Proud to be Abnormal
We’ve seen some stupid stuff in the You-Have-to-Believe-in-God department, but this pile of steaming nonsense in Slate is really – well, hard to believe. Get this part, for example:
But in general, most Republicans and most Democrats are pretty religious. The stark differences are at the extremes of each party, and, as so often is the case, the big question is whether the extremes will define the party as a whole. Most Republicans aren’t conservative fundamentalists, although it sometimes seems that way given the proclivities of the leadership. And the Democrats have their own version of that same dilemma, and it’s affecting the most important arena there is-this year’s presidential race: Will Kerry’s Democrats act like the Party of Secularists even if they aren’t?
See? Catch the sly move there? Define secularism as ‘extreme’ – and bob’s your uncle, the job is half done. This is a very, very popular move in US public rhetoric, of course: invent two ‘extremes’ by deciding in the echoing vaults of your own mind that This is the Polar Opposite of That and that therefore the truth of the matter lies between the two. But of course that’s a ridiculous approach for a lot of reasons – reasons having to do with the arbitrariness and artificiality of the categories, just for one thing. But even more, that idiotic formula ignores the need to examine the issue on the merits – on the truth, and on political questions about secular versus religious government.
Of course, that’s not what the author wants to do with this article. He wants to coerce everyone to avoid ‘extreme’ secularism and head for the safe middle with everyone else. Moral blackmail, is what that kind of thing is. David Brooks went in for the same kind of moral blackmail the other day, and Steven Waldman quotes the very line that I quoted in the News link: ‘New York Times columnist David Brooks (who’s still my favorite conservative)) nailed it precisely when he said of his fellow countrymen, “Their President doesn’t have to be a saint, but he does have to be a pilgrim. He does have to be engaged, as they are, in a personal voyage toward God.”‘ But Waldman, of course, quotes it approvingly, whereas I quoted it with disgust. He has to be engaged, as they are, in a personal voyage toward a figment of their imaginations. Oh does he. Notice he’s not required to be engaged in a personal voyage toward Zeus, or Athena, or Ganesh, or Ra, or Ashtaroth – and that in fact if he were, that would not go down very well. Nor is he supposed to be on a trip toward Spock, or Hogwarts, or Julien Sorel, or Hamlet. No, there’s just one literary character that we’re supposed to pretend is not a literary character but Really Real and kindly looking after us in spite of all the evidence that nobody at all is looking after us in any way.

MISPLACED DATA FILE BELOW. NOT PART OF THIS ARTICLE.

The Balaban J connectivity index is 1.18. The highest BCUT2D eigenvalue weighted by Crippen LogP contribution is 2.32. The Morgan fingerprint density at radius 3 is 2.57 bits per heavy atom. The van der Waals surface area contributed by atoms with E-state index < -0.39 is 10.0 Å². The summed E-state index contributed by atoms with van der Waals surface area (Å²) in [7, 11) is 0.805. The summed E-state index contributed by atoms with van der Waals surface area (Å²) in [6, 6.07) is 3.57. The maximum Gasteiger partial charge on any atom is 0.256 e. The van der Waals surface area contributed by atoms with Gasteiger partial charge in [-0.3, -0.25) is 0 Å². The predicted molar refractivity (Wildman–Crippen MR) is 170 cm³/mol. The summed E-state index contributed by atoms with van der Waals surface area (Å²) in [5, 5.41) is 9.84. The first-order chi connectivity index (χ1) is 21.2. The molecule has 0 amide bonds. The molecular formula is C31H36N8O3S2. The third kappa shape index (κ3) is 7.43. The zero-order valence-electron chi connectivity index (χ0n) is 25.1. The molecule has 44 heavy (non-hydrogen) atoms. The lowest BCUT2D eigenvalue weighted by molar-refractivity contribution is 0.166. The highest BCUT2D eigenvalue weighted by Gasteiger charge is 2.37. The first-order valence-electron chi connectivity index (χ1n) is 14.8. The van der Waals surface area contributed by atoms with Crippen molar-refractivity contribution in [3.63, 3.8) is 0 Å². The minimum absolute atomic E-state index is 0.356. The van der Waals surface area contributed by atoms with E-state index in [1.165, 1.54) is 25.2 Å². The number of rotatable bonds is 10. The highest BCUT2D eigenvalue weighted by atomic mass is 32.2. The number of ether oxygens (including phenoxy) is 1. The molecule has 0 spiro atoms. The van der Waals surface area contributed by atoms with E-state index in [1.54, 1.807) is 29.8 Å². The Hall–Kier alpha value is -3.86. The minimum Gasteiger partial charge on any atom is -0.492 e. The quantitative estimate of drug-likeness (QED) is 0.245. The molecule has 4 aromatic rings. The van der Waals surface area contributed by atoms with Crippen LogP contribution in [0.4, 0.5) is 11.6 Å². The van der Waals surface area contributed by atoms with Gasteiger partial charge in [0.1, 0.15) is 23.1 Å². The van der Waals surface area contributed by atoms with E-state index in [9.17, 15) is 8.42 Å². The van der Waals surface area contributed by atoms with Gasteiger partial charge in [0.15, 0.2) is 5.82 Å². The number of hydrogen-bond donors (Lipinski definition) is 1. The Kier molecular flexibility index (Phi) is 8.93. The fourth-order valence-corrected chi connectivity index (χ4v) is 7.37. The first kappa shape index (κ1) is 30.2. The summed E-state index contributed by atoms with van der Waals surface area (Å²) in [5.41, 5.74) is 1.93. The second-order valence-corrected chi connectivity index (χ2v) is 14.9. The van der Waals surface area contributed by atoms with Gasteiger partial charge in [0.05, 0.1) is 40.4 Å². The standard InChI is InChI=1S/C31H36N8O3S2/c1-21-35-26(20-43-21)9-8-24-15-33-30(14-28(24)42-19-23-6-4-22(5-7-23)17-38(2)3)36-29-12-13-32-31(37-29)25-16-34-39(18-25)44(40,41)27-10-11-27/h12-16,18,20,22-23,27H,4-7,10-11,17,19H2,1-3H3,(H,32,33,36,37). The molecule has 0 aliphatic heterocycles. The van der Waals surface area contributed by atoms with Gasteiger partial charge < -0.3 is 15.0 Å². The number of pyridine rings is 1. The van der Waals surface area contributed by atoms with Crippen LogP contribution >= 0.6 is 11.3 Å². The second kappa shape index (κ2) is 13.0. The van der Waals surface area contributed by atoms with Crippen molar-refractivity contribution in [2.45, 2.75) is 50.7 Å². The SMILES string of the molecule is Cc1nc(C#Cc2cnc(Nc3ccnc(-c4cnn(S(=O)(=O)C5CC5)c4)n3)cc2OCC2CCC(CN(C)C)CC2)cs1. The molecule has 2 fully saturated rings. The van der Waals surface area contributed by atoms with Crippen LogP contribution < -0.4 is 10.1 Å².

But then the article gets even worse.
First, if Kerry’s uncomfortable with religion then he’s uncomfortable with Americans. Media managers love having him photographed riding a motorcycle because it shows he can connect with regular folks, who apparently all ride motorcycles, too. If Kerry’s really secular, he’s abnormal.
Abnormal? Abnormal?? Is that really what he meant to say? Couldn’t he have chosen a slightly better word or phrase? You know – not like the majority, that sort of thing. Non-conformist, non-majoritarian, different. But abnormal? But. Perhaps it’s useful to know what they think of us.
Second, the fact that people view Bush as a man of faith is very much connected to their viewing him as decisive and steadfast, two of his strongest assets. A man of faith is a man of conviction, and vice versa. So, Kerry’s unwillingness to talk about his faith feeds into one of his great weaknesses, his reputation as a waffler.
Well, see, I would put that quite differently. I don’t admire Bush’s decisiveness and steadfastness, because it’s notorious that he’s unreflective and uninformed – that he prides himself on making snap decisions and then refusing to budge. Well guess what – that’s not always the best way to do things, especially not for someone who’s ignorant and unthinking to begin with. Viewed that way, Bush’s ‘faith’ probably gives him far too much confidence in his own judgment. He thinks God is helping him. Yes, but what if he’s wrong about that? Then that conviction is not such a great idea, is it.
Finally, he needs to talk about his faith because it would strengthen him on the most important issue of the campaign—terrorism…when the country is at war, people appropriately look for signs that the president has real strength. Americans believe that one of the most important sources of inner strength is faith.
One, no they don’t, because I’m an American and I don’t. Speak for yourself, pal. Even if 95% of Murkans agree with you, you still don’t get to speak for all of us. And two – inner strength is another one of those dual-edged swords, isn’t it. We can all think of some other people who got a lot of inner strength from their ‘faith’ too, can’t we. Enough inner strength to go to flight school, and buy plane tickets, and get through security with their box cutters, and – you know. No thanks. I prefer the kind of ‘inner strength’ (whatever that really means, in fact) that’s based on open eyes and rational thought.